I, too, just finished reading the op-ed page of the August 6-7 issue of the Wall Street Journal, and am still scratching my head over Joseph Rago's interview with Eric Cantor in which he says that both Cantor and President Obama suffer from the "narcissism of big differences."
I think - although I'm not sure - that Rago means both men measure their self-worth by adhering to an all-embracing philosophy. For Obama, it's achieving "social justice" by redistributing wealth and increasing the role of government. For Cantor, it's restoring economic prosperity to America by reducing the government's debt and its role.
Rago explains that "Mr. Cantor's aggressive style has earned him the enmity of liberals and most of the D.C. press corps." This caused me, the great literary connoisseur, to recall the opening chapters of Jane Austin's Persuasion. The heroine's father and elder sister are spending their way toward bankruptcy, and are only persuaded with great difficulty to change their ways. Needless to say, the heroine's efforts to promote economy earn her no gratitude.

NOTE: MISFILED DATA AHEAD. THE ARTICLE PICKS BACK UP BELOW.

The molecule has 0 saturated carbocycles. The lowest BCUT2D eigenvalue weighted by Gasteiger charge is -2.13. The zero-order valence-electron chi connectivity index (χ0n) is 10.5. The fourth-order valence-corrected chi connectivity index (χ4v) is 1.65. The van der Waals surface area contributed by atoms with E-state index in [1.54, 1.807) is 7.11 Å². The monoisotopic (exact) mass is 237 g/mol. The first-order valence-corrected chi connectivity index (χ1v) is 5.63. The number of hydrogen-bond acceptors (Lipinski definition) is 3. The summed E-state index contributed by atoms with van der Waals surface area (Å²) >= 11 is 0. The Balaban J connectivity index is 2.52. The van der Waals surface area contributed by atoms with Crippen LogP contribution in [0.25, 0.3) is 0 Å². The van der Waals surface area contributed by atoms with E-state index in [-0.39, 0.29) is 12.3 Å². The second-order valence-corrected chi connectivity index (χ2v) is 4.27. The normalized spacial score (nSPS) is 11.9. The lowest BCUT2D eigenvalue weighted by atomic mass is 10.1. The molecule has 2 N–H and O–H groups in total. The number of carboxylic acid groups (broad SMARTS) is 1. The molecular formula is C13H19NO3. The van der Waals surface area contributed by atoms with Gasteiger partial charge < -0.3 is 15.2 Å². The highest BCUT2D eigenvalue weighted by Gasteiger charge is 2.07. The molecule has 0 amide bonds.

So I find myself agreeing with Claudia Rosett, who praises Standard & Poor's because it "has finally reduced the spending bacchanal of the U.S. government to a sound bite that anyone can understand..."
| Eric Cantor: new Jane Austen hero? |
Maybe, just maybe, Eric Cantor strikes many people as aggressive because they, like the heroine's father and elder sister in Persuasion, really but really don't like what he's saying, even though it's true. And they hope that, if they make a big enough noise, the electorate won't catch on that he has a point.
All this might have worked several years ago, but Cantor has the wind of the Tea Party at his back. It will be an interesting fall; a year ago, Obama could convene a bipartisan debt commission and then utterly disregard its recommendations. That's unlikely to happen again.